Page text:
Four Awesome Upgrades for Your Old-Style MacBook Pro

 

The new machines just announced this Monday are great, but surprisingly the most calls we’ve had this week have been from people interested in upgrading their older MacBook Pros. You might be surprised to hear that as an Apple Reseller, we think upgrading your old machine is often a great idea, and might even be better value than buying a brand new machine. What’s the secret?Unlike the latest crop of Retina display Macs, MacBook Airs and the new MacBook, older MacBook Pros with disc drives do not have a lot of soldered-in components. In order to make the recent machines as small as possible, things like the RAM and the solid-state drives are fixed to the motherboard and can’t be replaced, but older machines have more space and can handle having their components swapped around. With a few key upgrades, a machine from as long ago as 2010 can still compete with a brand new machine with a hot new processor. So without further ado, here’s a few upgrades you might want to think about.New features and better compatibility – OS X Update

The original line of MacBook Pros shipped with Snow Leopard, otherwise known as OS 10.6. Today we’re five generations ahead with El Capitan, AKA OS 10.11.2. There’s a wide range of changes between the two, from basic design and interface to compatibility with newer software and better connectivity with iOS devices.

With the latest update to 10.11.2 most of the bugs have been ironed out and we’ve been happily using Yosemite for months here at the shop, so this is one of the simplest upgrades that can make your Mac feel like a whole new unit.

Faster operation with the latest software – Upgrading your RAM

If you think of a hard drive as your computer’s long-term memory, RAM is the short term. Your computer uses RAM to temporarily store files in a faster format, preventing the slower speed of a hard drive from bottlenecking the processor. In the years since the early MBPs came out, standard RAM capacity has gone from 2 GB all the way up to 16 GB. Modern software, including newer operating systems Like Yosemite, demand more RAM, so this is a key upgrade for older machines.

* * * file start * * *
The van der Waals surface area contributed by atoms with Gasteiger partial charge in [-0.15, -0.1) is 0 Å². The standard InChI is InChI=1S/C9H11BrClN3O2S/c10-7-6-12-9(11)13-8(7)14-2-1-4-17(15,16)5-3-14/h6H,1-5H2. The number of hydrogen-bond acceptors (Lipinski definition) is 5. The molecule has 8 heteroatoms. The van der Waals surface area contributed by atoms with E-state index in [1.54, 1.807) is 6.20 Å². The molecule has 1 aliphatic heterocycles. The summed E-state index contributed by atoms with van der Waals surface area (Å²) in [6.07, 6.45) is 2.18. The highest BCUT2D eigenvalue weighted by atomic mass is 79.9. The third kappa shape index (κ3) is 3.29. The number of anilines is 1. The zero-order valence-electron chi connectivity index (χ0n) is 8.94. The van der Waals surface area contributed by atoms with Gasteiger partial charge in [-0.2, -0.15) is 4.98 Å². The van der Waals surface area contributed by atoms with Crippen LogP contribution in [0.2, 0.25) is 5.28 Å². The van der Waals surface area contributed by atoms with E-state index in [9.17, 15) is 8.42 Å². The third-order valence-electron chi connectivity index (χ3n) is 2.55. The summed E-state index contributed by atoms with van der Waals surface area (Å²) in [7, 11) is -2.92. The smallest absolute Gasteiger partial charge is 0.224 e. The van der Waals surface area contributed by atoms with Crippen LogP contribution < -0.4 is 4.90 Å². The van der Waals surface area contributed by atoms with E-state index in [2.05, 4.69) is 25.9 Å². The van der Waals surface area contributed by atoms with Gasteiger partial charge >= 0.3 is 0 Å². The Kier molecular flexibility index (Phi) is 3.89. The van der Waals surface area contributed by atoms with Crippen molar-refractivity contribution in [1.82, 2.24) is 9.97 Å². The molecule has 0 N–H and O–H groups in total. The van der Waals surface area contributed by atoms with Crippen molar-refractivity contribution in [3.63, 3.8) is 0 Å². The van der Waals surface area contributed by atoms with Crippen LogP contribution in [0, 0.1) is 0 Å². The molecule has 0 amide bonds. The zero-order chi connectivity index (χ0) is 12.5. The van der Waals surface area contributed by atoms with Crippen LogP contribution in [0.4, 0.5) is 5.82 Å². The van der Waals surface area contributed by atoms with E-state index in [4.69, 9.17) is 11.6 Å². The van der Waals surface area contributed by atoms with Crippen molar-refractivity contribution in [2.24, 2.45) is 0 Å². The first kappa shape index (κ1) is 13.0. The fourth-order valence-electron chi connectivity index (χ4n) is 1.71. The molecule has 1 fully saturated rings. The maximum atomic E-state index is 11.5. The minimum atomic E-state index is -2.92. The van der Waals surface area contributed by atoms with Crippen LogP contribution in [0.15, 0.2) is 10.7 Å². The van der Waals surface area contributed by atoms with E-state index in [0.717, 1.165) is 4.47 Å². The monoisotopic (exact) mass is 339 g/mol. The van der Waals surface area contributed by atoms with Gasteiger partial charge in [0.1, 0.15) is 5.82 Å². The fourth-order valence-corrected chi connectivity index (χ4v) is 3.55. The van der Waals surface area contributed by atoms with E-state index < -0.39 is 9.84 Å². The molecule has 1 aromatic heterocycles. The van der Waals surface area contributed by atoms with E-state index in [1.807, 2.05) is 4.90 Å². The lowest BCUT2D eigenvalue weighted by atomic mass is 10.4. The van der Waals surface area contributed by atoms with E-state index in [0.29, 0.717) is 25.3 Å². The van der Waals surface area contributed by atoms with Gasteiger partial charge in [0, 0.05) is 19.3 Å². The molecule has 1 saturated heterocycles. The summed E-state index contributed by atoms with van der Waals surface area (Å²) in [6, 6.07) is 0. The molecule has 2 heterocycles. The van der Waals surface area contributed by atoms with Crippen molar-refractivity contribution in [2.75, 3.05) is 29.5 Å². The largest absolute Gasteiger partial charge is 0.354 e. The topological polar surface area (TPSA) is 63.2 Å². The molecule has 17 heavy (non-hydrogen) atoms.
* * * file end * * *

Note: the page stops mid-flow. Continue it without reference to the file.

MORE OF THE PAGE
Bigger, faster storage for videos, pictures & other files – Replacing your HD

In 2008, most MacBook Pros came with a 250 GB hard drive with a speed of 5400 rpm. Today, most Macs ship with extremely fast solid-state drives with no moving parts — however, you pay quite a bit more per GB for your storage. Older machines however can accept old-style hard disk drives (HDDs) of up to 2 TB in size, eight times as large as their originals. You can also install a SSD drive of up to the same size for blazing fast data access, making video and photo editing a breeze.

The nuclear option for the biggest, fastest machine – OWC Data Doubler 

The upgrades above are pretty standard and have been done on older Macs for years. This one, on the other hand, has only become common in the past few years as people move away from physical media. There’s a reason most Macs no longer ship with a disc drive; most software is available online, and most folks are leaving DVDs and CDs behind in favour of streaming and downloading options on the web.

So – what to do with the big space taken up by the disc drive in your Mac? Take out the drive and replace it with a special bracket and an all-new HDD or SSD. This allows you to double the potential storage of your Mac up to a potential eight terabytes, or combine a large HD with an SSD for the best of both worlds. This is a great option for video editors or anyone else working with big files on the go.

As usual, if you have any questions, concerns, comments or suggestions for future newsletters, please hit reply and let us know. Thank you for reading Mac Tips!